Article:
The exception is the deal between Ford and CATL. Ford has stressed that this is not a regular joint venture; instead, the automaker is licensing the tech, meaning that “zero tax dollars will go to CATL.” Four other projects involving Chinese firms are moving forward. Chinese solar panel manufacturer Longi and Invenergy have announced a plant in Ohio they claim will become the largest US solar manufacturing facility.
Three other Chinese companies have announced plans to construct their own plants in the US. JA Solar is building a 2 GW solar panel factory in Arizona (if there is enough water to support production). Hounen Solar is planning a 1 GW solar panel plant in South Carolina. Gotion is building a $2.4 billion battery plant in Michigan.
Friends & Neighbors
The benefits of the Inflation Reduction Act won’t last forever. Many of them begin to phase out toward the end of this decade, and so the majority of the benefits will flow to those who get production going quickly. Of the firms that have announced target production dates, nearly 70% plan to go live by the end of 2024. Most of the facilities aiming for 2025 or later are the big money battery plants like the $5.5 billion LG Energy Solution Arizona factory.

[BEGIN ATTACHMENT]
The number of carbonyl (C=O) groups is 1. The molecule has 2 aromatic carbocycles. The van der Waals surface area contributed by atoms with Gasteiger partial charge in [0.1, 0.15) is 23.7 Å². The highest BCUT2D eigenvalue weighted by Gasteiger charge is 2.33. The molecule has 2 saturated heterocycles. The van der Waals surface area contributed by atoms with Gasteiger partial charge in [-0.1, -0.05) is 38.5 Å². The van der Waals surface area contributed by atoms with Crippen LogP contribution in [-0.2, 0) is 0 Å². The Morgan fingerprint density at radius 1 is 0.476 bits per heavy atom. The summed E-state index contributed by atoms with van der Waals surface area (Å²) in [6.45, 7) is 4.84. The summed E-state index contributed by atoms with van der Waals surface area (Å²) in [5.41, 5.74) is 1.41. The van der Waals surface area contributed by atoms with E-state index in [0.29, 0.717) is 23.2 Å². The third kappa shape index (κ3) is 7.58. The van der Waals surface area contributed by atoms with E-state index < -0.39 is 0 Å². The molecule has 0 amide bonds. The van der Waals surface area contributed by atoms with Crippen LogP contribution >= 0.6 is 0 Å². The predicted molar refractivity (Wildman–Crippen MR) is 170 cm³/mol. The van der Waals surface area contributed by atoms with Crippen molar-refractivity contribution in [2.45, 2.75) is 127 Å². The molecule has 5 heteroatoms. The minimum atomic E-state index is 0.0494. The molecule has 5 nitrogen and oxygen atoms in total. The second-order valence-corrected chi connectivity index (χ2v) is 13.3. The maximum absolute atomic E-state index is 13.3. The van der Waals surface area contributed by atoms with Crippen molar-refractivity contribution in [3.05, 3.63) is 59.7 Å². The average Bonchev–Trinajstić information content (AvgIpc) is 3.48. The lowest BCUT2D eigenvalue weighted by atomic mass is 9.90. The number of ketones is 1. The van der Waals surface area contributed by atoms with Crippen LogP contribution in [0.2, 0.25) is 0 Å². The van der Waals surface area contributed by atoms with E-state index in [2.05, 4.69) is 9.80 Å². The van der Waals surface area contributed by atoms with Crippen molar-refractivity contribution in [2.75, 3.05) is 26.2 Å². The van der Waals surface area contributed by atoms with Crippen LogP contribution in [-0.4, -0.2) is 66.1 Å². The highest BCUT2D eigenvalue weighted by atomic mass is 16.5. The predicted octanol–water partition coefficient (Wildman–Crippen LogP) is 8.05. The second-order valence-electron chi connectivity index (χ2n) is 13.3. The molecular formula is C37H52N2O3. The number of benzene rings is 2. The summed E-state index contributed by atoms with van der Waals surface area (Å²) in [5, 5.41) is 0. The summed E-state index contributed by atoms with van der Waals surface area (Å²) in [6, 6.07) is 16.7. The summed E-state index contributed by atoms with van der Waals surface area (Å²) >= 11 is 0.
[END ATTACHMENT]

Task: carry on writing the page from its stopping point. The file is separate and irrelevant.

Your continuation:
Even if all of these new factories get built and come online almost immediately, America will still rely on suppliers in foreign countries to meet surging demand. Domestic supply chains are not on track to meet the exploding demand for clean energy technologies — at least for the foreseeable future.
Dozens of gigawatts of solar, wind, and storage capacity are expected to be added to the US grid each year through the end of the decade, and not all of the hardware will be manufactured in the US despite the incentives offered by the Inflation Reduction Act. Just over 22 gigawatts of solar were added to the US energy grid in 2022 and BloombergNEF predicts that figure will exceed 40 GW each year starting in 2025. By 2028, Bloomberg says more than 50 GW of solar power will be added to that each year.
Wind is expected to grow more modestly, but annual additions will still double by 2027. Growth of grid-scale storage capacity is also projected to be slower than solar, but the industry is ramping up. In 2022, the US installed 4.7 GW of storage capacity. That’s expected to more than double to 10.2 GW in 2023 and rise to more than 15 GW in 2027.